Matt Connolly's Blog

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Tag Archives: networking

OpenIndiana – running openvpn as a service

Here’s a gist for the XML manifest to run openvpn as a service:

https://gist.github.com/2484917

It expects that there is an openvpn config file at /etc/openvpn/config which, you’ll need to configure with your settings, certificates, etc.

If you configure it to run a tap interface then bonjour advertising will work over the link, which is great if you want time machine or other bonjour services to work to an OpenIndiana server from a mac connecting from anywhere with openvpn.

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TTCP, in Ruby

I’ve used the TTCP tcp test program from time to time, and am at present looking at some networking in Ruby. So why not have a look at porting that to ruby? So I did.

This has been built as a gem, which an executable ‘ttcp’ that will install in your gem’s bin folder. You can get the gem from here: http://rubygems.org/gems/ttcp

Or type: `gem install ttcp` at your terminal.

Source code is released under MIT license, and available on github: https://github.com/mattconnolly/ttcp

So far, I’ve tested it out on Mac and OpenIndiana in ruby 1.8.7, 1.9.3 and JRuby 1.6.5. I can’t seem to run the tests in JRuby, but it appears to work anyway.

Enjoy.

Western Digital Green Lemon

I have an OpenSolaris backup machine with 2 x 1.5 TB drives mirrored. One is a Samsung Silencer, the other is a Western Digital Green drive. The silencer is, ironically, the noisier of the two, but way outperforms the WD drive.

I’ve done some failure tests on the mirror by unplugging one drive while copying files to/from the backup server from my laptop.

First, I was copying from the server, onto a single FW drive, writing at a solid 30MB/s. I disconnected the Samsung drive while it was running and the file copy proceeded without fault at about 25MB/s of the single WD drive.

`zpool status` showed the drive was UNAVAIL and that the pool would continue to work in a degraded state. When I reconnected the drive, `cfgadm` showed it as connected by unconfigured. When I reconfigured the Samsung drive, the pool automatically resilvered any missing data. (wasn’t much because I was reading from the network) in a matter of seconds.

Failure test #2 was to remove the WD drive. I copied data to the server from the laptop, and the progress was intermittent… bursts of 30MB/s, then nothing for quite a few seconds, etc…. I disconnected the WD drive, and hey presto, the transfer rate instantly jumped up to a solid 20MB/s. This samsung drive definitely writes a whole stack faster than the WD drive. (A mirror is as fast as the slowest writing drive).

And here’s the lemon part. When I reconnected the WD drive, it showed up as disconnected. The samsung was connected, but unconfigured. To my frustration, I couldn’t reconnect the drive:

$ cfgadm
Ap_Id                          Type         Receptacle   Occupant     Condition
sata1/0                        sata-port    disconnected unconfigured failed
$ cfgadm -c connect sata1/0
cfgadm: Insufficient condition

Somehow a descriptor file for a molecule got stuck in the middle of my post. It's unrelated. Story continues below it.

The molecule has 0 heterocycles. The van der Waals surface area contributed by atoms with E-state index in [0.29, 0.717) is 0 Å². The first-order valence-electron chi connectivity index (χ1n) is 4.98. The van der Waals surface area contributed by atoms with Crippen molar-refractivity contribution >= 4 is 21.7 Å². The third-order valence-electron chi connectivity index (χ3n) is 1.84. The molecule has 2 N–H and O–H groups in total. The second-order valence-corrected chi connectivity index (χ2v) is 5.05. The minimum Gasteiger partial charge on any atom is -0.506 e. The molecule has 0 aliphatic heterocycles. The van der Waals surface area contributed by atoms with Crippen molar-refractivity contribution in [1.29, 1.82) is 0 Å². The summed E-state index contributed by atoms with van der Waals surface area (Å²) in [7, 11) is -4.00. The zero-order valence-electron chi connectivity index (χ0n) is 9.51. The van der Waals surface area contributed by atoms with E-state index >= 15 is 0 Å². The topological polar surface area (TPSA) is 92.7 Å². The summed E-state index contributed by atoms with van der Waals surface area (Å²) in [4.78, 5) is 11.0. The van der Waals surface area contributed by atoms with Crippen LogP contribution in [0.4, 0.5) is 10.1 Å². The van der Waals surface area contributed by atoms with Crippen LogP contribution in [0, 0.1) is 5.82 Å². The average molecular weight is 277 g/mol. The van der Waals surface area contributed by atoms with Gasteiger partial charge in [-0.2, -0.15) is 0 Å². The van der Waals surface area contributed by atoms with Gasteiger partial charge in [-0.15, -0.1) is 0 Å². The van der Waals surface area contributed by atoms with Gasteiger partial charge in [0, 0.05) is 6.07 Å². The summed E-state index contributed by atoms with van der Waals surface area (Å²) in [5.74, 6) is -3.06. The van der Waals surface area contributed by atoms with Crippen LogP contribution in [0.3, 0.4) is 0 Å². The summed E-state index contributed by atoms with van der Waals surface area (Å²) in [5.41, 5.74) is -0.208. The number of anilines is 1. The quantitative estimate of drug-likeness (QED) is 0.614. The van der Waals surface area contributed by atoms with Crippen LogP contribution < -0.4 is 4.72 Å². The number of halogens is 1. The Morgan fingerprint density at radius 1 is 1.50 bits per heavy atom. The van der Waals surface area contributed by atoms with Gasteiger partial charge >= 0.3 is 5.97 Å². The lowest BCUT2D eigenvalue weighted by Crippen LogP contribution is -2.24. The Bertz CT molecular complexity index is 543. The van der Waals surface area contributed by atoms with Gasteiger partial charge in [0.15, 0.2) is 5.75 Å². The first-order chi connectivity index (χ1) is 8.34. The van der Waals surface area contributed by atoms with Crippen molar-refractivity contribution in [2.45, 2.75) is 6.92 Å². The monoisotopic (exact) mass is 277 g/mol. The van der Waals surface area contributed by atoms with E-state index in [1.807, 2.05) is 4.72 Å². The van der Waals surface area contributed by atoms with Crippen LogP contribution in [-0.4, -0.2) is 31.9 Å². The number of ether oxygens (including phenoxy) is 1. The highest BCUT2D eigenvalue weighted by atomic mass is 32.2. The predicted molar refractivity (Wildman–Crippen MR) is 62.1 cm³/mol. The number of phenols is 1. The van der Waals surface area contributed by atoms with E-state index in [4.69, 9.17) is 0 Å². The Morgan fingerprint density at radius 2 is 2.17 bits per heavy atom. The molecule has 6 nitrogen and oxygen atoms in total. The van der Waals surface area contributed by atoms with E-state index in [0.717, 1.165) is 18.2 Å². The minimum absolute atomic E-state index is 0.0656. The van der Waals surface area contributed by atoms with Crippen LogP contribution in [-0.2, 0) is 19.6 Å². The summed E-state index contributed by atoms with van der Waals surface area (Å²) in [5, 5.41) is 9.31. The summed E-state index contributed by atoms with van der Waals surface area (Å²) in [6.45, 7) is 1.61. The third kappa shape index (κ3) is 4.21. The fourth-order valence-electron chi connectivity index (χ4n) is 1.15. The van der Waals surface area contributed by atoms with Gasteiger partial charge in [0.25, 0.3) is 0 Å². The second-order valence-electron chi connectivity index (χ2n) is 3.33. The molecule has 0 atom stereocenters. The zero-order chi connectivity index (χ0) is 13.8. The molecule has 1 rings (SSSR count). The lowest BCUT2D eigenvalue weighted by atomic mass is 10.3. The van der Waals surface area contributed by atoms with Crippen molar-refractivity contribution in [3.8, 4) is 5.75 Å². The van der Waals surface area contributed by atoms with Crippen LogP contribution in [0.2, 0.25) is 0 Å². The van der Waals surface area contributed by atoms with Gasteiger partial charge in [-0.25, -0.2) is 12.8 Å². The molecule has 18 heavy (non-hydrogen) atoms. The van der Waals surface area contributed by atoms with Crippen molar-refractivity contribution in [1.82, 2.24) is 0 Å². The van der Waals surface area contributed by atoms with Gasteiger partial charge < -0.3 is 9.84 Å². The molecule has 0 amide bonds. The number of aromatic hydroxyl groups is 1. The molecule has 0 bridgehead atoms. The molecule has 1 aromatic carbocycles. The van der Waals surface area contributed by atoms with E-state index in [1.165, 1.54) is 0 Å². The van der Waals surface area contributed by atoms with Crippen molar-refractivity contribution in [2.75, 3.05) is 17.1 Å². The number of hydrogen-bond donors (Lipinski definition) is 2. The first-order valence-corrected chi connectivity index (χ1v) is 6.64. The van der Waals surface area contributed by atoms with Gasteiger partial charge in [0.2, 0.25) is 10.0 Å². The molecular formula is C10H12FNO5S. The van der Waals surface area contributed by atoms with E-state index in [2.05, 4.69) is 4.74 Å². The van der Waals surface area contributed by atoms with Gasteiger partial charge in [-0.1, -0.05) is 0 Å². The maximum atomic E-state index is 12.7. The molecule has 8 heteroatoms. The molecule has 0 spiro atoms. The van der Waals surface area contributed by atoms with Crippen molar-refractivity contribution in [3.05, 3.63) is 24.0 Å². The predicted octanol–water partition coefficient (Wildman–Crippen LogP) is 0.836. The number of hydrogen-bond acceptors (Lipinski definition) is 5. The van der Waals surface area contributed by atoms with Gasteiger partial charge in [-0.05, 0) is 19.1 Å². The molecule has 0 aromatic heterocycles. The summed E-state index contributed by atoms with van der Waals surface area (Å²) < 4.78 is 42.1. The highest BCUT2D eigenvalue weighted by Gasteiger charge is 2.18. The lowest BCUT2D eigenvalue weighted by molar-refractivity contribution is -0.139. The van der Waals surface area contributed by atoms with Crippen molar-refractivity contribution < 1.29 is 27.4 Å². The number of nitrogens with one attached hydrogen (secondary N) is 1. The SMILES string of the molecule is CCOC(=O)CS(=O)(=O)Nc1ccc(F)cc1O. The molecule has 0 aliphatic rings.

I did a bit of searching and found this page: SolarisZfsReplaceDrive : use the -f force option:
$ pfexec cfgadm -f -c connect sata1/0
Activate the port: /devices/pci@0,0/pci8086,4f4d@1f,2:0
This operation will enable activity on the SATA port
Continue (yes/no)? yes
$ cfgadm
Ap_Id                          Type         Receptacle   Occupant     Condition
sata1/0                        disk         connected    unconfigured unknown
sata1/1::dsk/c8t1d0            disk         connected    configured   ok

So, now OpenSolaris sees the drive as connected, let’s configure it and zpool should see it straight away…

$ pfexec cfgadm -c configure sata1/0
$ cfgadm
Ap_Id                          Type         Receptacle   Occupant     Condition
sata1/0::dsk/c8t0d0            disk         connected    configured   ok
sata1/1::dsk/c8t1d0            disk         connected    configured   ok
$ zpool status -x
  pool: rpool
 state: ONLINE
status: One or more devices has experienced an unrecoverable error.  An
        attempt was made to correct the error.  Applications are unaffected.
action: Determine if the device needs to be replaced, and clear the errors
        using 'zpool clear' or replace the device with 'zpool replace'.
   see: http://www.sun.com/msg/ZFS-8000-9P
 scrub: resilver in progress for 0h0m, 0.00% done, 465h28m to go
config:

        NAME          STATE     READ WRITE CKSUM
        rpool         ONLINE       0     0     0
          mirror-0    ONLINE       0     0     0
            c8t0d0s0  ONLINE       0 1.14K     0  544K resilvered
            c8t1d0s0  ONLINE       0     0     0

Oh man… I have to resilver the whole drive. Why!!??! The other drive remembered it was a part of the pool and intelligently went about resilvering the differences. This drive looks like it was to resilver the whole damn thing.

After a while:

$ zpool status
  pool: rpool
 state: ONLINE
status: One or more devices is currently being resilvered.  The pool will
        continue to function, possibly in a degraded state.
action: Wait for the resilver to complete.
 scrub: resilver in progress for 0h23m, 5.05% done, 7h20m to go
config:

        NAME          STATE     READ WRITE CKSUM
        rpool         ONLINE       0     0     0
          mirror-0    ONLINE       0     0     0
            c8t0d0s0  ONLINE       0     0     0  12.3G resilvered
            c8t1d0s0  ONLINE       0     0     0

And here’s another interesting bit… the performance of the WD drive (c8t0d0) on my machine is really poor:

$ iostat -x 5

                    extended device statistics              
    r/s    w/s   kr/s   kw/s wait actv wsvc_t asvc_t  %w  %b device
    0.0   61.2    0.0 1056.2  0.0  9.1    0.0  148.1   0 100 c8t0d0
   79.0    0.0  978.7    0.0  0.0  0.0    0.0    0.6   0   3 c8t1d0
    0.0    0.0    0.0    0.0  0.0  0.0    0.0    0.0   0   0 c9t0d0